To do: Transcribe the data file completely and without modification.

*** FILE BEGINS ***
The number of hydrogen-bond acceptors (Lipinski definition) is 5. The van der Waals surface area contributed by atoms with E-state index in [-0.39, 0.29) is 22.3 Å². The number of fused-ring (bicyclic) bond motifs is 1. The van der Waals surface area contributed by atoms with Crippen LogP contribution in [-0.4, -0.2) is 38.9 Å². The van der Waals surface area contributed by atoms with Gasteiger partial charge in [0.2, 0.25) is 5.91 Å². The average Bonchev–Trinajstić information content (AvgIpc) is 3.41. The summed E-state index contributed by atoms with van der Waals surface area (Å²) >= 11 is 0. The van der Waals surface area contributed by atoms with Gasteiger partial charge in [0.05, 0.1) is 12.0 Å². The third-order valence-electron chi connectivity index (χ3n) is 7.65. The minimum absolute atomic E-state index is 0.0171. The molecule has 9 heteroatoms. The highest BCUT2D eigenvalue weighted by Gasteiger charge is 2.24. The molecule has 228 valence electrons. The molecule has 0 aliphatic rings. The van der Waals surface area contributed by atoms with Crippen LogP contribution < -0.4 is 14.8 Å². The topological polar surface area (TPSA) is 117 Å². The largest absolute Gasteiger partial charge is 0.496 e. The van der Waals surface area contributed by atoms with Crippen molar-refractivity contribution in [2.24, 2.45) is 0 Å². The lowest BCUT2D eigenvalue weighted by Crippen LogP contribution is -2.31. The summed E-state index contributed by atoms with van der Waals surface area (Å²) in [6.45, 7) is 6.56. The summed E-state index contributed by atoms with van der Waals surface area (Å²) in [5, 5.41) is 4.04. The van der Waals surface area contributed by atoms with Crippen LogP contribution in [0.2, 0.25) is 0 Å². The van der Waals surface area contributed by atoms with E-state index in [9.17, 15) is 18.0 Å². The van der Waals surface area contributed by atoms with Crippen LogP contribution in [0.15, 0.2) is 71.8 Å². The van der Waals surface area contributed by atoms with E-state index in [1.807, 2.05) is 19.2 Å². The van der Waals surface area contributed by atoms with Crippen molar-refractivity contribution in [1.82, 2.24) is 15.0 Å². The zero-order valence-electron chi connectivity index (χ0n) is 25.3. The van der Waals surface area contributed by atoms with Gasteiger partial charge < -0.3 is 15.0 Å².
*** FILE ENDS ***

The number of hydrogen-bond acceptors (Lipinski definition) is 5. The van der Waals surface area contributed by atoms with E-state index in [-0.39, 0.29) is 22.3 Å². The number of fused-ring (bicyclic) bond motifs is 1. The van der Waals surface area contributed by atoms with Crippen LogP contribution in [-0.4, -0.2) is 38.9 Å². The van der Waals surface area contributed by atoms with Gasteiger partial charge in [0.2, 0.25) is 5.91 Å². The average Bonchev–Trinajstić information content (AvgIpc) is 3.41. The summed E-state index contributed by atoms with van der Waals surface area (Å²) >= 11 is 0. The van der Waals surface area contributed by atoms with Gasteiger partial charge in [0.05, 0.1) is 12.0 Å². The third-order valence-electron chi connectivity index (χ3n) is 7.65. The minimum absolute atomic E-state index is 0.0171. The molecule has 9 heteroatoms. The highest BCUT2D eigenvalue weighted by Gasteiger charge is 2.24. The molecule has 228 valence electrons. The molecule has 0 aliphatic rings. The van der Waals surface area contributed by atoms with Crippen LogP contribution < -0.4 is 14.8 Å². The topological polar surface area (TPSA) is 117 Å². The largest absolute Gasteiger partial charge is 0.496 e. The van der Waals surface area contributed by atoms with Crippen molar-refractivity contribution in [2.24, 2.45) is 0 Å². The lowest BCUT2D eigenvalue weighted by Crippen LogP contribution is -2.31. The summed E-state index contributed by atoms with van der Waals surface area (Å²) in [6.45, 7) is 6.56. The summed E-state index contributed by atoms with van der Waals surface area (Å²) in [5, 5.41) is 4.04. The van der Waals surface area contributed by atoms with Crippen LogP contribution in [0.2, 0.25) is 0 Å². The van der Waals surface area contributed by atoms with E-state index in [9.17, 15) is 18.0 Å². The van der Waals surface area contributed by atoms with Crippen LogP contribution in [0.15, 0.2) is 71.8 Å². The van der Waals surface area contributed by atoms with E-state index in [1.807, 2.05) is 19.2 Å². The van der Waals surface area contributed by atoms with Crippen molar-refractivity contribution in [1.82, 2.24) is 15.0 Å². The zero-order valence-electron chi connectivity index (χ0n) is 25.3. The van der Waals surface area contributed by atoms with Gasteiger partial charge < -0.3 is 15.0 Å².